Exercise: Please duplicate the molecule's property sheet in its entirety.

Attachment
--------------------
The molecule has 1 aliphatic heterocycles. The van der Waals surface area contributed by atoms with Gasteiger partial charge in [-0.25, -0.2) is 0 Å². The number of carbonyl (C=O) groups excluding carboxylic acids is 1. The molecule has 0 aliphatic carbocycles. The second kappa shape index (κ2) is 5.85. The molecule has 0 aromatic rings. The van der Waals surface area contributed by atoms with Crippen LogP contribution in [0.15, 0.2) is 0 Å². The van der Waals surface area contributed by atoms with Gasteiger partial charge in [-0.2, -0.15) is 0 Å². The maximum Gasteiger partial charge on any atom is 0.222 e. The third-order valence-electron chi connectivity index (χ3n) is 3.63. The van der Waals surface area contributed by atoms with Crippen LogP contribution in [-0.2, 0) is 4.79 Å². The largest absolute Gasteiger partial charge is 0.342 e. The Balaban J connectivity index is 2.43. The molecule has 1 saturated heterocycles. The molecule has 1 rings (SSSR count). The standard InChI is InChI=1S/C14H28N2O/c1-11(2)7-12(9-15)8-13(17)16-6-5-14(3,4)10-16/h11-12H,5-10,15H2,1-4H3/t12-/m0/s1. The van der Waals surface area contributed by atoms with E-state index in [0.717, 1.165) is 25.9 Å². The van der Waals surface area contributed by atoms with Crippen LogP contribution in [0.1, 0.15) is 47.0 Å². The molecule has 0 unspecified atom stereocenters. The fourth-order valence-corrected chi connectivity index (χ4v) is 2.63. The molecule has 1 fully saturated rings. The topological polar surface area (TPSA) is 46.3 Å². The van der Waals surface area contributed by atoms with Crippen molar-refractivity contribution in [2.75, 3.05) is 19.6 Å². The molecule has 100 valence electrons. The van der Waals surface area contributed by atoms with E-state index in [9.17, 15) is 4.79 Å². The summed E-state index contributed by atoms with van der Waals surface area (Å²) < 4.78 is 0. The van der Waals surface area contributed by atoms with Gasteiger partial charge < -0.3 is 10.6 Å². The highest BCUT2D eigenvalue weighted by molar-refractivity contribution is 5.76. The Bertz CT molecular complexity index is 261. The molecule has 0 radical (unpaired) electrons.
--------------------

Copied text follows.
The molecule has 1 aliphatic heterocycles. The van der Waals surface area contributed by atoms with Gasteiger partial charge in [-0.25, -0.2) is 0 Å². The number of carbonyl (C=O) groups excluding carboxylic acids is 1. The molecule has 0 aliphatic carbocycles. The second kappa shape index (κ2) is 5.85. The molecule has 0 aromatic rings. The van der Waals surface area contributed by atoms with Crippen LogP contribution in [0.15, 0.2) is 0 Å². The van der Waals surface area contributed by atoms with Gasteiger partial charge in [-0.2, -0.15) is 0 Å². The maximum Gasteiger partial charge on any atom is 0.222 e. The third-order valence-electron chi connectivity index (χ3n) is 3.63. The van der Waals surface area contributed by atoms with Crippen LogP contribution in [-0.2, 0) is 4.79 Å². The largest absolute Gasteiger partial charge is 0.342 e. The Balaban J connectivity index is 2.43. The molecule has 1 saturated heterocycles. The molecule has 1 rings (SSSR count). The standard InChI is InChI=1S/C14H28N2O/c1-11(2)7-12(9-15)8-13(17)16-6-5-14(3,4)10-16/h11-12H,5-10,15H2,1-4H3/t12-/m0/s1. The van der Waals surface area contributed by atoms with E-state index in [0.717, 1.165) is 25.9 Å². The van der Waals surface area contributed by atoms with Crippen LogP contribution in [0.1, 0.15) is 47.0 Å². The molecule has 0 unspecified atom stereocenters. The fourth-order valence-corrected chi connectivity index (χ4v) is 2.63. The molecule has 1 fully saturated rings. The topological polar surface area (TPSA) is 46.3 Å². The van der Waals surface area contributed by atoms with Crippen molar-refractivity contribution in [2.75, 3.05) is 19.6 Å². The molecule has 100 valence electrons. The van der Waals surface area contributed by atoms with E-state index in [9.17, 15) is 4.79 Å². The summed E-state index contributed by atoms with van der Waals surface area (Å²) < 4.78 is 0. The van der Waals surface area contributed by atoms with Gasteiger partial charge < -0.3 is 10.6 Å². The highest BCUT2D eigenvalue weighted by molar-refractivity contribution is 5.76. The Bertz CT molecular complexity index is 261. The molecule has 0 radical (unpaired) electrons.